VW Alignment Specs (US and Euro)

Discussion in 'Wheels, Tires, Suspension, and Brakes' started by Big Nate, Oct 15, 2012.

  1. Big Nate

    Big Nate Chaos Engineer

    Below are the specs for my car and I would like to know if there is a difference between the cars built here or just the adjustment of the alignment / suspension.
    So my question is can i take the euro specs to an alignment shop (alignment guy) and have them set it up to those or will I have massive issues?

    Front, US:
    Camber: -30′ +/- 30′
    Toe Out (at left and right lock): 1deg 38′
    Caster: 7deg 34′
    Ride Height: 382mm +/- 7mm

    Front, Euro:
    Camber: -44′ +/- 30′
    Toe Out (at left and right lock): 1deg 22′
    Caster: 7deg 47
    Ride Height: 360 +/- 7mm

    Rear, US:
    Camber: 1deg 20′

    Rear, Euro:
    Camber: 1deg 45′
     
  2. niterydr

    niterydr Legendary Status!

    Why do you want Euro spec?
     
  3. dmention7

    dmention7 Hater

    Because it's moar negative camber which will look like this:

    [​IMG]
     
  4. dmention7

    dmention7 Hater

    But seriously I am also curious.

    I would suspect the different parameters are due to different saftey and performance test standards, but those numbers are so close I can't see an issue. The tolerance ranges overlap substantially so if they pegged nominal on the euro specs you'd still be within the US specs.
     
  5. Big Nate

    Big Nate Chaos Engineer

    Well if I go with the Euro spec I would get a little drop plus like Jay siad to fit my new stretched tyres.



    <.< >.>


    No for the most part I just wanted to know why there was two different setups. Plus those I don't understand how the alignment specs are written. And sense I will never do my own i don't care to learn too much. Just enough to understand what mean what.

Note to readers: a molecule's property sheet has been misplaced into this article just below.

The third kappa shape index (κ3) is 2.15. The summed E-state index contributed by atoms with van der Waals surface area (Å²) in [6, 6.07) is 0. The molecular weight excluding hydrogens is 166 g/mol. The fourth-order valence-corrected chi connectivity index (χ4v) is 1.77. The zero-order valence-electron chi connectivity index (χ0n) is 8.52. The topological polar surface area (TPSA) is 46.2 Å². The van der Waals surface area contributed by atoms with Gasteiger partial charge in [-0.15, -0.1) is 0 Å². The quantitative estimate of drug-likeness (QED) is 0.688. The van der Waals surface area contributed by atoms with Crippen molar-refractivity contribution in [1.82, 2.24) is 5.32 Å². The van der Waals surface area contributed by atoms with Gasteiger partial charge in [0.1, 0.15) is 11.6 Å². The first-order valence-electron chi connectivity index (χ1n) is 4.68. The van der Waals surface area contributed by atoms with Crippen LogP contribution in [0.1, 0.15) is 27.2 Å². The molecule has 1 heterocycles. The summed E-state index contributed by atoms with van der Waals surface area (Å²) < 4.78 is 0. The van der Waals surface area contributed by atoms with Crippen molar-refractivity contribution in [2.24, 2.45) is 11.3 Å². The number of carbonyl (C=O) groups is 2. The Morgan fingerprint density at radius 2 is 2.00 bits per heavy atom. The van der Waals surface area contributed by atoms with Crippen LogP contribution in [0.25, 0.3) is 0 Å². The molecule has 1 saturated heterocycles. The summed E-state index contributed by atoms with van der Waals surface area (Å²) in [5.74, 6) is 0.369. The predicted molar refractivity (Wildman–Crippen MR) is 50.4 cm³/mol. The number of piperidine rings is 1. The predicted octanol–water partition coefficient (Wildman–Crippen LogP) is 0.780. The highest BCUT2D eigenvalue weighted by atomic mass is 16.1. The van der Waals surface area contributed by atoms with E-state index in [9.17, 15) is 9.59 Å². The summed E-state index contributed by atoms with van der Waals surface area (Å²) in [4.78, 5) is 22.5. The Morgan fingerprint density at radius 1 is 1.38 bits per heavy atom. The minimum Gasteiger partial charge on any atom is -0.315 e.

6. dmention7

    dmention7 Hater

    I'm not sure which part you don't understand... but the one odd thing is that they are written in degrees-minutes, whereas I have always seen alignment specs written in degrees with decimal fractions. So, taking the front camber (US) spec: -30' = -0°30' = -0.5° with a tolerance of +/- 0.5°, so the total range for the US spec is 0° to -1°, while the euro spec is appx -0.25° to -0.75°.

    Otherwise, this should explain the rest:
    [​IMG]

    Sorry if that's not the part you were questioning
     
  7. Big Nate

    Big Nate Chaos Engineer

    That makes sense. So with the euro spec I will for sure have a little neg camber where as with the US spec I could be at zero camber.


    Are those specs hard for a good alignment shop to hit?
     
  8. dmention7

    dmention7 Hater

    It will probably depend on how the adjustments are designed on your particular car, but a range of 1 degree for camber seems fairly wide to me. When we did the alignment day at Stellar, I think most people were getting within .1 degree on the toe, and maybe a little wider on the camber.

    But again... that's all going to depend on how much adjustability is built into your suspension, and the condition of your suspension and steering system. Sloppy bushings or rusted/worn components can make it impossible for even the best shop to hit a target.

    And now, we've reached about the end of my knowledge, so someone else will have to chime in if you want more details!
     

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